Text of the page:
Monday, May 24, 2010


I loved Christine's post last week. I felt like I was on the walk with her, hearing the gravel crunch under the stroller. She talked about opening our senses (not just our eyes) to the world around us. Seems kind of basic, but what a great idea. I think as a general rule, people get comfortable in their everyday space and forget to pay attention to what's around them unless something new pops up. If you're a writer, you've got to live an observant life. You can't afford to become deadened to the details that are around you.

When I was in high school, I had a science teacher named Mr. Jurgenson. Since it was a small school, I was fortunate to have Mr. J for general science, Physics, Chemistry, and all my computer science classes. The first day we walked into his class, he had written "OBSRVE" on the blackboard. We snickered quietly to ourselves, wondering if he realized he had spelled the word incorrectly. Of course he had. He told us that the main thing we were going to learn in science was to observe. If we were somewhat observant, we might have noticed that the "E" was missing. If we were a little more observant, we would have noticed that the small "E" to the right at the front of the room. But then Mr. J walked all the way to the back of the room behind our desks. There in the very back on the wall was a small letter "E" by the clock. If we were exceptionally observant, we would have noticed that one little letter at the back of the room.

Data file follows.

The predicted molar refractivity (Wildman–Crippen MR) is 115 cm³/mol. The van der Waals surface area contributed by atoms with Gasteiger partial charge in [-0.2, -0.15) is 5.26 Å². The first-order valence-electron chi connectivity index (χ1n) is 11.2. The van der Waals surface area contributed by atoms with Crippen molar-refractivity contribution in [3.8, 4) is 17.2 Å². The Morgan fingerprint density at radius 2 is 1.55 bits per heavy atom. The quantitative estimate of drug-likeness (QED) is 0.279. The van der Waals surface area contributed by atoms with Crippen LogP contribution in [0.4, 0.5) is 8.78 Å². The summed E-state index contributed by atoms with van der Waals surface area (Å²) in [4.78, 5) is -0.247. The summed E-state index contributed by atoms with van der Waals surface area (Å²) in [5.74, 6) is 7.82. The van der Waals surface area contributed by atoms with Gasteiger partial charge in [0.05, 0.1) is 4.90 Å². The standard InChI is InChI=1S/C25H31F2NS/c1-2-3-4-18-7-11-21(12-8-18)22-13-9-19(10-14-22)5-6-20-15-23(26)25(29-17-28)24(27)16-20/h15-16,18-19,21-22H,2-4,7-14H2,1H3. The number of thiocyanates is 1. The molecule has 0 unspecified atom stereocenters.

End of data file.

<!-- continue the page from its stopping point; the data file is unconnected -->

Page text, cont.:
Most of us did figure it out. We all thought we were pretty smart to find the "E" at the front of the room. But if you're livelihood depends on your ability to absorb and recreate details of the senses, you're going to have to stretch yourself every day to be the person who finds the "E" at the back of the room.

This week challenge yourself, just as Christine said, to open your senses. Share something that was there all along, but that you opened yourself up to experience.

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